Sub-sea cables provide incentive for laying fibre in Africa - an lower bandwidth costs

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As a series of submarine cables on both the east and west coasts of Africa land, the focus has turned to land-based fibre-optic cables. The landing of the Seacom, Eassy and TEAMs cables, among others, is set to invigourate the fixed-line telecoms market in the sub-Saharan region. Analyst firm Frost & Sullivan has reported that fixed line providers in the region generated revenues of US$6.78 billion in 2008 and estimates this will rise to US$12.25 billion by 2015. That increase will be driven by the availability of fixed line cables along the continent's seaboard, says the firm which claims such links will give the fixed-line sector 'a second life.'

The key growth drivers for wireline telecommunications are the increasing demand for data and internet services, cost effective deployment of fixed-wireless technologies and the introduction of fibre-optic cables," says Jiaqi Sun, a research analyst with Frost & Sullivan.

However, fat submarine pipes alone won't transform communications in the region. Concerted efforts to improve capacity on the ground still need to be made. One country leading that charge is Tanzania which has recently activated its National Information Communication and Technology Broadband Backbone (NICTBB). NICTBB is a terrestrial continuation of a fibre-optic submarine link recently landed in Dar es Salaam, which it is claimed has already resulted in a drop in internet capacity charges. The NICTBB is now active in 16 regions in the country and the project, which is expected to cost approximately US$167 million, is set to be completed this year.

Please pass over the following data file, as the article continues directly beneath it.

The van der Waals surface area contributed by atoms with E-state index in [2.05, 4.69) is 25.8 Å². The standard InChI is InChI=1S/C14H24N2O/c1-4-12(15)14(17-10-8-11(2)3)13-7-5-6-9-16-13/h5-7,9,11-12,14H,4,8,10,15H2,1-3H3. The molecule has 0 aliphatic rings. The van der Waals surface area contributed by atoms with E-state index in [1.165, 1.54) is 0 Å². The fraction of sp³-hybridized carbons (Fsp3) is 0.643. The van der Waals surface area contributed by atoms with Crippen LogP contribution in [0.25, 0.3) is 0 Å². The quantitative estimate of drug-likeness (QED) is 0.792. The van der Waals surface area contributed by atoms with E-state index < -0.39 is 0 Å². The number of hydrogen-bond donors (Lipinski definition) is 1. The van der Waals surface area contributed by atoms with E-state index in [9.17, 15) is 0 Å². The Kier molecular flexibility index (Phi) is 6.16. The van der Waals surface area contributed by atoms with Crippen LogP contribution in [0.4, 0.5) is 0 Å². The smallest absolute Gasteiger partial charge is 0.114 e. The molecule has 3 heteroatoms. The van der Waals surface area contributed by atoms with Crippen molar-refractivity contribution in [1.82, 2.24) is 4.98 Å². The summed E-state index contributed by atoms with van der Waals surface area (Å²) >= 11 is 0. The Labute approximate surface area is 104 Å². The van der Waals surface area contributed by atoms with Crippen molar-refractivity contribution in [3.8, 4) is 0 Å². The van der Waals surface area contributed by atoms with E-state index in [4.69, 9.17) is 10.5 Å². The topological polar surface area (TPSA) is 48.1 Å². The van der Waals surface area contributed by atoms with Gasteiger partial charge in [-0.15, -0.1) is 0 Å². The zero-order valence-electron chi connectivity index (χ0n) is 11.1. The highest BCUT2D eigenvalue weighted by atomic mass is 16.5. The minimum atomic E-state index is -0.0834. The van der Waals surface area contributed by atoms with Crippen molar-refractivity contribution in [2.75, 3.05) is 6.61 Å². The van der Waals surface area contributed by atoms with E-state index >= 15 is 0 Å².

The arrival of the cables isn't good news for everyone. A report from Africa Investor says there are indications that revenues of satellite operators in Nigeria may dip as a consequence of the new capacity becoming available. The report states that as cables go live in June, the price of bandwidth in Nigeria and Ghana could drop by as much as 50%.  

Stewart Baines

I've been writing about technology for nearly 20 years, including editing industry magazines Connect and Communications International. In 2002 I co-founded Futurity Media with Anthony Plewes. My focus in Futurity Media is in emerging technologies, social media and future gazing. As a graduate of philosophy & science, I have studied futurology & foresight to the post-grad level.